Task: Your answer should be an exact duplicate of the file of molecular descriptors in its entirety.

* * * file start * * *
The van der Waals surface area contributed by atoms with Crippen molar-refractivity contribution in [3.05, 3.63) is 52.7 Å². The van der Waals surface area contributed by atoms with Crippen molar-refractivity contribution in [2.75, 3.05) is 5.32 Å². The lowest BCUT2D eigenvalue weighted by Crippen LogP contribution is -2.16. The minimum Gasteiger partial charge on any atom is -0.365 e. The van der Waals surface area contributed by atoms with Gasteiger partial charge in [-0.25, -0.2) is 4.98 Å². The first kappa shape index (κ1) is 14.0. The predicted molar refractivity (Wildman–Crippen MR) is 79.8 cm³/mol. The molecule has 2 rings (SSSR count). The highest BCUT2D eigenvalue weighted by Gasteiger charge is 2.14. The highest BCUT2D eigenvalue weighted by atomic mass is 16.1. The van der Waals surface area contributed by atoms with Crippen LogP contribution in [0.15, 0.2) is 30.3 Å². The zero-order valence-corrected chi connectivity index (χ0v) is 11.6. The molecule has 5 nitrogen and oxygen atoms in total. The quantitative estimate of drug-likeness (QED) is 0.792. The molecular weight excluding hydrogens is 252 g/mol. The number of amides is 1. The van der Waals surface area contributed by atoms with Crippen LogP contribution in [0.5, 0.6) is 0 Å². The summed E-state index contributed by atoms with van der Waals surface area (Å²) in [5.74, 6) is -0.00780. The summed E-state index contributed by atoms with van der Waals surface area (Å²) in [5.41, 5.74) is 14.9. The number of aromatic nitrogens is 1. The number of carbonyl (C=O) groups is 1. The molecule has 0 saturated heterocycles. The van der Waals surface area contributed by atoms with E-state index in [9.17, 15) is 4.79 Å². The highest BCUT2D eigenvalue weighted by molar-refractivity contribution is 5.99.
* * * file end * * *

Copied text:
The van der Waals surface area contributed by atoms with Crippen molar-refractivity contribution in [3.05, 3.63) is 52.7 Å². The van der Waals surface area contributed by atoms with Crippen molar-refractivity contribution in [2.75, 3.05) is 5.32 Å². The lowest BCUT2D eigenvalue weighted by Crippen LogP contribution is -2.16. The minimum Gasteiger partial charge on any atom is -0.365 e. The van der Waals surface area contributed by atoms with Gasteiger partial charge in [-0.25, -0.2) is 4.98 Å². The first kappa shape index (κ1) is 14.0. The predicted molar refractivity (Wildman–Crippen MR) is 79.8 cm³/mol. The molecule has 2 rings (SSSR count). The highest BCUT2D eigenvalue weighted by Gasteiger charge is 2.14. The highest BCUT2D eigenvalue weighted by atomic mass is 16.1. The van der Waals surface area contributed by atoms with Crippen LogP contribution in [0.15, 0.2) is 30.3 Å². The zero-order valence-corrected chi connectivity index (χ0v) is 11.6. The molecule has 5 nitrogen and oxygen atoms in total. The quantitative estimate of drug-likeness (QED) is 0.792. The molecular weight excluding hydrogens is 252 g/mol. The number of amides is 1. The van der Waals surface area contributed by atoms with Crippen LogP contribution in [0.5, 0.6) is 0 Å². The summed E-state index contributed by atoms with van der Waals surface area (Å²) in [5.74, 6) is -0.00780. The summed E-state index contributed by atoms with van der Waals surface area (Å²) in [5.41, 5.74) is 14.9. The number of aromatic nitrogens is 1. The number of carbonyl (C=O) groups is 1. The molecule has 0 saturated heterocycles. The van der Waals surface area contributed by atoms with E-state index in [9.17, 15) is 4.79 Å². The highest BCUT2D eigenvalue weighted by molar-refractivity contribution is 5.99.